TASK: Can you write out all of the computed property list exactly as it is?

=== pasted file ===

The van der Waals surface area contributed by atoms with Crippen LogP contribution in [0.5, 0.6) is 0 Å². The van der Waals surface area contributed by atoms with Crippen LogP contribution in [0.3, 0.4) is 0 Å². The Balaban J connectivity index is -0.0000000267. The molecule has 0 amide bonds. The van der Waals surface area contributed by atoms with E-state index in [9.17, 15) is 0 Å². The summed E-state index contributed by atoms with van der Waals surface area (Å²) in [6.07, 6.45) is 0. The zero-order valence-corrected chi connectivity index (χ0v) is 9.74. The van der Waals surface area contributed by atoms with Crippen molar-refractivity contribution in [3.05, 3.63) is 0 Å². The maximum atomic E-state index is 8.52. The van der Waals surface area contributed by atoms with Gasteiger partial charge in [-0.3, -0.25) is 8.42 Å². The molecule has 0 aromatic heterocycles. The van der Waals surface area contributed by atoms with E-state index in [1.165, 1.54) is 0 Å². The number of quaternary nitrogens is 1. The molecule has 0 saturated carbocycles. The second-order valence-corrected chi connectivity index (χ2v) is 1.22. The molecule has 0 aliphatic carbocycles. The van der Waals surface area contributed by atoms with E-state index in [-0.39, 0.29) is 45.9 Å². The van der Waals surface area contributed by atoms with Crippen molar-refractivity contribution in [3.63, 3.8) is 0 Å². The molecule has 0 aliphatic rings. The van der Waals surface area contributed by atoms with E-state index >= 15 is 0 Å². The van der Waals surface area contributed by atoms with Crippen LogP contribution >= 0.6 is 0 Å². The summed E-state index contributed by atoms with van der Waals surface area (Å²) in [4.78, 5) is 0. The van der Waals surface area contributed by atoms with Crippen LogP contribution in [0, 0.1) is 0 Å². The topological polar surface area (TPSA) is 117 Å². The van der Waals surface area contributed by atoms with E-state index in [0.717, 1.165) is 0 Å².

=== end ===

The van der Waals surface area contributed by atoms with Crippen LogP contribution in [0.5, 0.6) is 0 Å². The van der Waals surface area contributed by atoms with Crippen LogP contribution in [0.3, 0.4) is 0 Å². The Balaban J connectivity index is -0.0000000267. The molecule has 0 amide bonds. The van der Waals surface area contributed by atoms with E-state index in [9.17, 15) is 0 Å². The summed E-state index contributed by atoms with van der Waals surface area (Å²) in [6.07, 6.45) is 0. The zero-order valence-corrected chi connectivity index (χ0v) is 9.74. The van der Waals surface area contributed by atoms with Crippen molar-refractivity contribution in [3.05, 3.63) is 0 Å². The maximum atomic E-state index is 8.52. The van der Waals surface area contributed by atoms with Gasteiger partial charge in [-0.3, -0.25) is 8.42 Å². The molecule has 0 aromatic heterocycles. The van der Waals surface area contributed by atoms with E-state index in [1.165, 1.54) is 0 Å². The number of quaternary nitrogens is 1. The molecule has 0 saturated carbocycles. The second-order valence-corrected chi connectivity index (χ2v) is 1.22. The molecule has 0 aliphatic carbocycles. The van der Waals surface area contributed by atoms with E-state index in [-0.39, 0.29) is 45.9 Å². The van der Waals surface area contributed by atoms with Crippen molar-refractivity contribution in [3.63, 3.8) is 0 Å². The molecule has 0 aliphatic rings. The van der Waals surface area contributed by atoms with E-state index >= 15 is 0 Å². The van der Waals surface area contributed by atoms with Crippen LogP contribution >= 0.6 is 0 Å². The summed E-state index contributed by atoms with van der Waals surface area (Å²) in [4.78, 5) is 0. The van der Waals surface area contributed by atoms with Crippen LogP contribution in [0, 0.1) is 0 Å². The topological polar surface area (TPSA) is 117 Å². The van der Waals surface area contributed by atoms with E-state index in [0.717, 1.165) is 0 Å².